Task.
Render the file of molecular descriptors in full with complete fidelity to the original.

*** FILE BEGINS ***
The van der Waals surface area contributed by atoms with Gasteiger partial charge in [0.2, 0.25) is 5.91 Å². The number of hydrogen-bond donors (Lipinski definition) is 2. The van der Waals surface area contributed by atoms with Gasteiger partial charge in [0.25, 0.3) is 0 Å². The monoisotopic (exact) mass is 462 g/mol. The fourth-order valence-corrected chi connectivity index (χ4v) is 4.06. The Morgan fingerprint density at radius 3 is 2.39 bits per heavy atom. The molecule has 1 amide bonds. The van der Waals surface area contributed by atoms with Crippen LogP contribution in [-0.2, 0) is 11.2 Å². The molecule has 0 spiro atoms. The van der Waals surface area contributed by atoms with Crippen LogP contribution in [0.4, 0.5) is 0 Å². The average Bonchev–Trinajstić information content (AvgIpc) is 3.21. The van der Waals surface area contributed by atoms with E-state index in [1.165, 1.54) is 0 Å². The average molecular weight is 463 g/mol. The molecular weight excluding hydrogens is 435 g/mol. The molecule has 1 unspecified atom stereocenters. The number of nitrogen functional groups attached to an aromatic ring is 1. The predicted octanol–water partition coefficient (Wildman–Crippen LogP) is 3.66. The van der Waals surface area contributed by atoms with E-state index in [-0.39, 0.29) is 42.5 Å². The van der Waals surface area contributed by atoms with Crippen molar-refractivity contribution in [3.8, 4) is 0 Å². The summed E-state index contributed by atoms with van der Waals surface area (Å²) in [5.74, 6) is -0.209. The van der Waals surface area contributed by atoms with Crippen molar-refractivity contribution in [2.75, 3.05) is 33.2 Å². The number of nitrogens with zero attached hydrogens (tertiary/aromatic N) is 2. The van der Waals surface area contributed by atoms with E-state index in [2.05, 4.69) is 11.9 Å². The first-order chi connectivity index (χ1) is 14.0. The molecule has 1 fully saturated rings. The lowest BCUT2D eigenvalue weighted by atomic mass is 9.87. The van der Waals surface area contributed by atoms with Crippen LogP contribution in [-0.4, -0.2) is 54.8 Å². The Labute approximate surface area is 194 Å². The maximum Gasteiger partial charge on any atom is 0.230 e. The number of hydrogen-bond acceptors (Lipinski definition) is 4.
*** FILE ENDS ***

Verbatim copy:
The van der Waals surface area contributed by atoms with Gasteiger partial charge in [0.2, 0.25) is 5.91 Å². The number of hydrogen-bond donors (Lipinski definition) is 2. The van der Waals surface area contributed by atoms with Gasteiger partial charge in [0.25, 0.3) is 0 Å². The monoisotopic (exact) mass is 462 g/mol. The fourth-order valence-corrected chi connectivity index (χ4v) is 4.06. The Morgan fingerprint density at radius 3 is 2.39 bits per heavy atom. The molecule has 1 amide bonds. The van der Waals surface area contributed by atoms with Crippen LogP contribution in [-0.2, 0) is 11.2 Å². The molecule has 0 spiro atoms. The van der Waals surface area contributed by atoms with Crippen LogP contribution in [0.4, 0.5) is 0 Å². The average Bonchev–Trinajstić information content (AvgIpc) is 3.21. The van der Waals surface area contributed by atoms with E-state index in [1.165, 1.54) is 0 Å². The average molecular weight is 463 g/mol. The molecular weight excluding hydrogens is 435 g/mol. The molecule has 1 unspecified atom stereocenters. The number of nitrogen functional groups attached to an aromatic ring is 1. The predicted octanol–water partition coefficient (Wildman–Crippen LogP) is 3.66. The van der Waals surface area contributed by atoms with E-state index in [-0.39, 0.29) is 42.5 Å². The van der Waals surface area contributed by atoms with Crippen molar-refractivity contribution in [3.8, 4) is 0 Å². The summed E-state index contributed by atoms with van der Waals surface area (Å²) in [5.74, 6) is -0.209. The van der Waals surface area contributed by atoms with Crippen molar-refractivity contribution in [2.75, 3.05) is 33.2 Å². The number of nitrogens with zero attached hydrogens (tertiary/aromatic N) is 2. The van der Waals surface area contributed by atoms with E-state index in [2.05, 4.69) is 11.9 Å². The first-order chi connectivity index (χ1) is 14.0. The molecule has 1 fully saturated rings. The lowest BCUT2D eigenvalue weighted by atomic mass is 9.87. The van der Waals surface area contributed by atoms with Crippen LogP contribution in [-0.4, -0.2) is 54.8 Å². The Labute approximate surface area is 194 Å². The maximum Gasteiger partial charge on any atom is 0.230 e. The number of hydrogen-bond acceptors (Lipinski definition) is 4.